"Oh, sure, like you care." Jim spat. A thick silence hung in the air for a moment. Jim looked anywhere but at Dally. I really am an idiot. He thought. He looked up through his bangs at Dallas, and winced when he saw the look in his father's eyes. Oh, shoot...
"Don't you dare get smart with me!" Dallas snapped. Jim barely moved, but his pulse was sky-high, He'd seen Dally mad before. And he knew what could happen. But that didn't stop him from looking away and muttering, as was his habit,
"Whatever." Dally slapped him, hard, and Jim tripped backwards and fell. Dallas grabbed his arm, jerking him upright.
"What'd you say to me? Huh?" He asked, and slapped him again with his other hand. Jim could barely see straight, and his eyes were watering. It hurt. Bad. "What'd you say?" Dally demanded. Jim stayed quiet. Dallas shook him. "Answer me!"
"I-I'm sorry." Jim managed to whisper.
"You don't like the way I run things? This place not good enough for ya?" He nodded towards the front door. "There's the door! Get out!" He let go, and shoved the boy against the wall. Jim shook his head to clear his vision.
"Dallas, I-" Dallas threw him against the door.
"I said get out!" Jim bolted, and hopped the fence surrounding the house. It had been the last thing he'd been expecting. Dallas never cared. And he still didn't. He wasn't mad because Jim had been home late. He'd been mad because he might have had to call the police to look for him, and any unwanted attention from the police would have their social worker asking questions, which would probably land Dallas right back in the same cell Jim had found him in.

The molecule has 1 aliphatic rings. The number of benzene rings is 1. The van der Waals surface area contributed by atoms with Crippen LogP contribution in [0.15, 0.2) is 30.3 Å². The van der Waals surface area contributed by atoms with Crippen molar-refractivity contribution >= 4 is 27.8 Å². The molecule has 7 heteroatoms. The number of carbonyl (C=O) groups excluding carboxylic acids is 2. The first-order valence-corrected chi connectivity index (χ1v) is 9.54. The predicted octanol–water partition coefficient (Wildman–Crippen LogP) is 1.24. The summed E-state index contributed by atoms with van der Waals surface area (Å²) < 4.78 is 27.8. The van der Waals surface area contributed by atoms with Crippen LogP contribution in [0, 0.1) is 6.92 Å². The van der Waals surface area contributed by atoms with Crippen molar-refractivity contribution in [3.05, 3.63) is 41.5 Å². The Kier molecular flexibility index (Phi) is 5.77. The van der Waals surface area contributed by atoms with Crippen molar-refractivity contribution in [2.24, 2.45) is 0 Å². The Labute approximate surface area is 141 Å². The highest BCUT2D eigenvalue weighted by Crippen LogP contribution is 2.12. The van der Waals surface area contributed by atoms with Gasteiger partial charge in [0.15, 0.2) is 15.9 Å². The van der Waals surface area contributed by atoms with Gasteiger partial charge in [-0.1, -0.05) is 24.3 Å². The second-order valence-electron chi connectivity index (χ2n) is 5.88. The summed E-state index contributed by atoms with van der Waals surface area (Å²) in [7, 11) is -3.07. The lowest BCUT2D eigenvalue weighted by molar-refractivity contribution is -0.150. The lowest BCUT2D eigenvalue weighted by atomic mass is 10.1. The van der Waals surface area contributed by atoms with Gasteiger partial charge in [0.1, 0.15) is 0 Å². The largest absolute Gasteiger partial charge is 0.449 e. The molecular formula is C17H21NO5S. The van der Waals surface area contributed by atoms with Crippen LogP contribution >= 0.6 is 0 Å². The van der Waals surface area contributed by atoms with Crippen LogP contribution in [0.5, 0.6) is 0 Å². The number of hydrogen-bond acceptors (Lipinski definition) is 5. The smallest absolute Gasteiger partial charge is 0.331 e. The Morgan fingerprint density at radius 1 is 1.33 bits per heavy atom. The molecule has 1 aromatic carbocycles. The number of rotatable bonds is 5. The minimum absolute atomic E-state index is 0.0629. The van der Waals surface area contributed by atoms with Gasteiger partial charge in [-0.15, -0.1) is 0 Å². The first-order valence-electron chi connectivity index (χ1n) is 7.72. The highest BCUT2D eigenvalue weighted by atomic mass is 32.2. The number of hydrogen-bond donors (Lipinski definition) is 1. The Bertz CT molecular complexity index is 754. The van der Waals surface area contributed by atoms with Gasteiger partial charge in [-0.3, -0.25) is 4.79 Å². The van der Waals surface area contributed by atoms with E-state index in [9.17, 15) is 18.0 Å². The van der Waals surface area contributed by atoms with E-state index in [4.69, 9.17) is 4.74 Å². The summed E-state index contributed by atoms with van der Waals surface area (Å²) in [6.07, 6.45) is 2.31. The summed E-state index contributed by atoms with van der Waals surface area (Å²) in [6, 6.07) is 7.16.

It was too much to think about. Jim was sick an tired of Dallas. He'd never been there, not ever, not once. Even now, with his mother dead, with the two of them living in the same house, they still couldn't get along. Jim was done trying to please him. He'd given that up when he was eight. Now he couldn't even tolerate Dallas. He ran as hard as he could, focusing on the rhythm of his shoes hitting the pavement instead of the pain he felt welling up inside. And it seemed to work. Until he came to an unexpected stop.
He crashed into something soft and warm. And audible string of curses filled the night air, but they didn't come from his mouth. Flat on his back with the wind knocked out of him, Jim could only stare into the dark of the night as a familiar sound made his blood run cold.